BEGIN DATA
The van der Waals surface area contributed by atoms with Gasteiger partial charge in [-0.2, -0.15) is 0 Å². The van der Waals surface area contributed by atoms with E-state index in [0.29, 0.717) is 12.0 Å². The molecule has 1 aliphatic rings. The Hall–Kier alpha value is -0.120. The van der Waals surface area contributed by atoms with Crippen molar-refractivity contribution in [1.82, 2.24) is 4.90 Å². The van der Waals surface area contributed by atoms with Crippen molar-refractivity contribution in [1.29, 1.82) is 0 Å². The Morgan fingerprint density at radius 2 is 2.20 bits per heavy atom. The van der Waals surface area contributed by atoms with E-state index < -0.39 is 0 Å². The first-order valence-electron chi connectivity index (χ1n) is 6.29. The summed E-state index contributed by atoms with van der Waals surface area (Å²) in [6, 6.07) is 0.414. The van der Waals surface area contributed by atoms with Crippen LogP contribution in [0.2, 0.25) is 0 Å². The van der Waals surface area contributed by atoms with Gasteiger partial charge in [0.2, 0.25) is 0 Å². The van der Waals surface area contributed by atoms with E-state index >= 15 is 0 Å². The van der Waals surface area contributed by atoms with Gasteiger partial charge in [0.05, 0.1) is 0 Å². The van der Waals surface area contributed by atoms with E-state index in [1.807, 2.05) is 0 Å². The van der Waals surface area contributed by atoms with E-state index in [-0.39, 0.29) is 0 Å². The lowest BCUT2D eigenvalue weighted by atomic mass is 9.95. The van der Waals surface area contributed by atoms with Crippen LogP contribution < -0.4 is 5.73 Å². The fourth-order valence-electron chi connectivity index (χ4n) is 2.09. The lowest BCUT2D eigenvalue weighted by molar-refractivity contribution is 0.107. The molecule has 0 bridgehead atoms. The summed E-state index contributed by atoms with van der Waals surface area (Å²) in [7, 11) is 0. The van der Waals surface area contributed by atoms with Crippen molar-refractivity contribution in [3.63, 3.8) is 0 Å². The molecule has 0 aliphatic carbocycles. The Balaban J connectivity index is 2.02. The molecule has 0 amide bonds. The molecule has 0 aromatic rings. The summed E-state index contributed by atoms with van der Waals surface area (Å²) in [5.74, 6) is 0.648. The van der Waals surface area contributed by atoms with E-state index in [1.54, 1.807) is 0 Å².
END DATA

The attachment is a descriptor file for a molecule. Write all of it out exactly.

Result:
The van der Waals surface area contributed by atoms with Gasteiger partial charge in [-0.2, -0.15) is 0 Å². The van der Waals surface area contributed by atoms with E-state index in [0.29, 0.717) is 12.0 Å². The molecule has 1 aliphatic rings. The Hall–Kier alpha value is -0.120. The van der Waals surface area contributed by atoms with Crippen molar-refractivity contribution in [1.82, 2.24) is 4.90 Å². The van der Waals surface area contributed by atoms with Crippen molar-refractivity contribution in [1.29, 1.82) is 0 Å². The Morgan fingerprint density at radius 2 is 2.20 bits per heavy atom. The van der Waals surface area contributed by atoms with E-state index < -0.39 is 0 Å². The first-order valence-electron chi connectivity index (χ1n) is 6.29. The summed E-state index contributed by atoms with van der Waals surface area (Å²) in [6, 6.07) is 0.414. The van der Waals surface area contributed by atoms with Crippen LogP contribution in [0.2, 0.25) is 0 Å². The van der Waals surface area contributed by atoms with Gasteiger partial charge in [0.2, 0.25) is 0 Å². The van der Waals surface area contributed by atoms with E-state index >= 15 is 0 Å². The van der Waals surface area contributed by atoms with Gasteiger partial charge in [0.05, 0.1) is 0 Å². The van der Waals surface area contributed by atoms with E-state index in [1.807, 2.05) is 0 Å². The van der Waals surface area contributed by atoms with E-state index in [-0.39, 0.29) is 0 Å². The lowest BCUT2D eigenvalue weighted by atomic mass is 9.95. The van der Waals surface area contributed by atoms with Crippen LogP contribution < -0.4 is 5.73 Å². The fourth-order valence-electron chi connectivity index (χ4n) is 2.09. The lowest BCUT2D eigenvalue weighted by molar-refractivity contribution is 0.107. The molecule has 0 bridgehead atoms. The summed E-state index contributed by atoms with van der Waals surface area (Å²) in [7, 11) is 0. The van der Waals surface area contributed by atoms with Crippen molar-refractivity contribution in [3.63, 3.8) is 0 Å². The molecule has 0 aliphatic carbocycles. The Balaban J connectivity index is 2.02. The molecule has 0 amide bonds. The molecule has 0 aromatic rings. The summed E-state index contributed by atoms with van der Waals surface area (Å²) in [5.74, 6) is 0.648. The van der Waals surface area contributed by atoms with E-state index in [1.54, 1.807) is 0 Å².